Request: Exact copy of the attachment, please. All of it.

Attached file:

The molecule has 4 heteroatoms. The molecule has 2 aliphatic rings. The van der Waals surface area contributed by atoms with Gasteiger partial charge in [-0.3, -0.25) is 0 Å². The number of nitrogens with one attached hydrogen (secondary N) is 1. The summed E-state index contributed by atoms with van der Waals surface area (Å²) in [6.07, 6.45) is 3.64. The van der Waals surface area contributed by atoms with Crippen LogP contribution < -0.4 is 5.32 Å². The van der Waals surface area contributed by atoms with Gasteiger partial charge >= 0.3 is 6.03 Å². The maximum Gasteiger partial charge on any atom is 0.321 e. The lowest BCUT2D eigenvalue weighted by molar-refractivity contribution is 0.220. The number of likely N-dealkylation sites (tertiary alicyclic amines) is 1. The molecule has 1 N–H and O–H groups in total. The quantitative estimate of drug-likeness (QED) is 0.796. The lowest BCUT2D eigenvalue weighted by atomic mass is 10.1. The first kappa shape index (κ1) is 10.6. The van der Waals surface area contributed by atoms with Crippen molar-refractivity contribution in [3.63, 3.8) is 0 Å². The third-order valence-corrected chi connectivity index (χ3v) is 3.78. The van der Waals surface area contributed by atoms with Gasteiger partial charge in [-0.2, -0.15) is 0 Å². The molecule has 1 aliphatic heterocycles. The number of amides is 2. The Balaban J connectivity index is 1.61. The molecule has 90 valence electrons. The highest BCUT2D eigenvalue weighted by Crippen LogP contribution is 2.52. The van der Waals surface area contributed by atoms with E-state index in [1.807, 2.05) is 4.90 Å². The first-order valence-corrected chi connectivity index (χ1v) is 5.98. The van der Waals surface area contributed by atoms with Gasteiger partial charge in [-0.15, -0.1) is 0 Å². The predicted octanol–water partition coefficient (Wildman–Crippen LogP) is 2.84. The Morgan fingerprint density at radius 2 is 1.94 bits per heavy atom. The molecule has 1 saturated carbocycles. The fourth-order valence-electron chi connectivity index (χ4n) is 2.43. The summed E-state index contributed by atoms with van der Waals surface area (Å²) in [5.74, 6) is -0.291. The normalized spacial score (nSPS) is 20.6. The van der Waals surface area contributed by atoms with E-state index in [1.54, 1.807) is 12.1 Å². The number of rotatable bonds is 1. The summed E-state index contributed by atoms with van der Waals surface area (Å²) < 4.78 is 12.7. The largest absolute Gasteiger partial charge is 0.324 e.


The molecule has 4 heteroatoms. The molecule has 2 aliphatic rings. The van der Waals surface area contributed by atoms with Gasteiger partial charge in [-0.3, -0.25) is 0 Å². The number of nitrogens with one attached hydrogen (secondary N) is 1. The summed E-state index contributed by atoms with van der Waals surface area (Å²) in [6.07, 6.45) is 3.64. The van der Waals surface area contributed by atoms with Crippen LogP contribution < -0.4 is 5.32 Å². The van der Waals surface area contributed by atoms with Gasteiger partial charge >= 0.3 is 6.03 Å². The maximum Gasteiger partial charge on any atom is 0.321 e. The lowest BCUT2D eigenvalue weighted by molar-refractivity contribution is 0.220. The number of likely N-dealkylation sites (tertiary alicyclic amines) is 1. The molecule has 1 N–H and O–H groups in total. The quantitative estimate of drug-likeness (QED) is 0.796. The lowest BCUT2D eigenvalue weighted by atomic mass is 10.1. The first kappa shape index (κ1) is 10.6. The van der Waals surface area contributed by atoms with Crippen molar-refractivity contribution in [3.63, 3.8) is 0 Å². The third-order valence-corrected chi connectivity index (χ3v) is 3.78. The van der Waals surface area contributed by atoms with Gasteiger partial charge in [-0.2, -0.15) is 0 Å². The molecule has 1 aliphatic heterocycles. The number of amides is 2. The Balaban J connectivity index is 1.61. The molecule has 90 valence electrons. The highest BCUT2D eigenvalue weighted by Crippen LogP contribution is 2.52. The van der Waals surface area contributed by atoms with E-state index in [1.807, 2.05) is 4.90 Å². The first-order valence-corrected chi connectivity index (χ1v) is 5.98. The van der Waals surface area contributed by atoms with Gasteiger partial charge in [-0.15, -0.1) is 0 Å². The predicted octanol–water partition coefficient (Wildman–Crippen LogP) is 2.84. The Morgan fingerprint density at radius 2 is 1.94 bits per heavy atom. The molecule has 1 saturated carbocycles. The fourth-order valence-electron chi connectivity index (χ4n) is 2.43. The summed E-state index contributed by atoms with van der Waals surface area (Å²) in [5.74, 6) is -0.291. The normalized spacial score (nSPS) is 20.6. The van der Waals surface area contributed by atoms with E-state index in [1.54, 1.807) is 12.1 Å². The number of rotatable bonds is 1. The summed E-state index contributed by atoms with van der Waals surface area (Å²) < 4.78 is 12.7. The largest absolute Gasteiger partial charge is 0.324 e.